Best Practices in the Management of IBD During COVID-19 - Episode 6

Inflammatory Bowel Disease: Treatment Advances

November 12, 2020
HCP Live

Transcript:

Miguel Regueiro, MD: Let’s pivot for a minute. I’m going to come back to COVID-19 [coronavirus disease 2019], but I want to get into it because we have a wide audience looking at us.

Doug, I’m going to ask you: What are the medicines available for IBD [inflammatory bowel disease] on a biologic, small-molecule sense? With the approved medicines for each, you can label which is Crohn disease and which is ulcerative colitis. Then Jean-Fred, I’m going to ask you a few questions about the studies, not any high-level detailed percentages but overall about what the studies looked at. We’ll then come back to some questions about COVID-19. Doug, today, in 2020, what are the biologics and small molecules approved for inflammatory bowel disease?

Douglas C. Wolf, MD: Thank you. We’ll start with Crohn disease. There is infliximab, or Remicade, and there are biosimilars too that I’ll mention that aren’t used much. Remicade is the mainstay for complicated Crohn disease or hospitalized Crohn disease. Humira [adalimumab] has been around for a long time, and I put that up on the table with patients. All this is done as part of a shared decision-making discussion about treatment options.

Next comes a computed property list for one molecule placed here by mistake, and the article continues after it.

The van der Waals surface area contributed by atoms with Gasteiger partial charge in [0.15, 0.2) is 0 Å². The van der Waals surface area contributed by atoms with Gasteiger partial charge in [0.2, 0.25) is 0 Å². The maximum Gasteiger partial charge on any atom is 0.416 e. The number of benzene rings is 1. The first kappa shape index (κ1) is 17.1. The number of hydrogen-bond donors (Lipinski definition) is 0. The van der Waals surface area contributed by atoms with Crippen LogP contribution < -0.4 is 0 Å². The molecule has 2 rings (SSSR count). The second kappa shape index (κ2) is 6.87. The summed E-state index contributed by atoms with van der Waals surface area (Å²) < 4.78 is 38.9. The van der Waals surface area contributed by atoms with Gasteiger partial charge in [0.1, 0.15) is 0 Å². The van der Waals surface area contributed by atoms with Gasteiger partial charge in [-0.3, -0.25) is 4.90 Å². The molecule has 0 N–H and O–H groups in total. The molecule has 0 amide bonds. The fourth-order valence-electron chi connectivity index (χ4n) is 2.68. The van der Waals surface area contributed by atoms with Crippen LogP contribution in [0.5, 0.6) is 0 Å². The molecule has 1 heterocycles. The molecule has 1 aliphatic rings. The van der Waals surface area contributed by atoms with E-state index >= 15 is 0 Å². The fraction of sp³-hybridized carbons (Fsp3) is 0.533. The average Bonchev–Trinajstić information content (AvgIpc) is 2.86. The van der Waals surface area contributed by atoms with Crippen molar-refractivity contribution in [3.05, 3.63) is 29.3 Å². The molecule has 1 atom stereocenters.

There is also another anti-TNF [tumor necrosis factor]: Certolizumab pegol is sometimes used, but the newest agent on the block in Crohn disease is vedolizumab.

Vedolizumab is an IV [intravenous] induction maintenance therapy, and hopefully in the next year it will be available as subcutaneous maintenance as well. That is being evaluated. There is also ustekinumab, which is an excellent agent for Crohn disease. It is 1 dose of intravenous induction therapy followed by subcutaneous maintenance. We’ve got a lot of great options, and I tell every patient I see that they’re fortunate if they’re diagnosed with IBD in 2020 because there are many excellent options that are not steroids. Beyond that, we understand how to use these agents much better than we did 10 or 20 years ago when they came out.

For ulcerative colitis, the options are similar but not identical. We have infliximab. We have adalimumab. We have golimumab, and then we have vedolizumab and ustekinumab available as well. We also have 1 small molecule that is available: tofacitinib. I could keep going, but I will defer to the true expert to go on and tell us more about them.

Transcript Edited for Clarity


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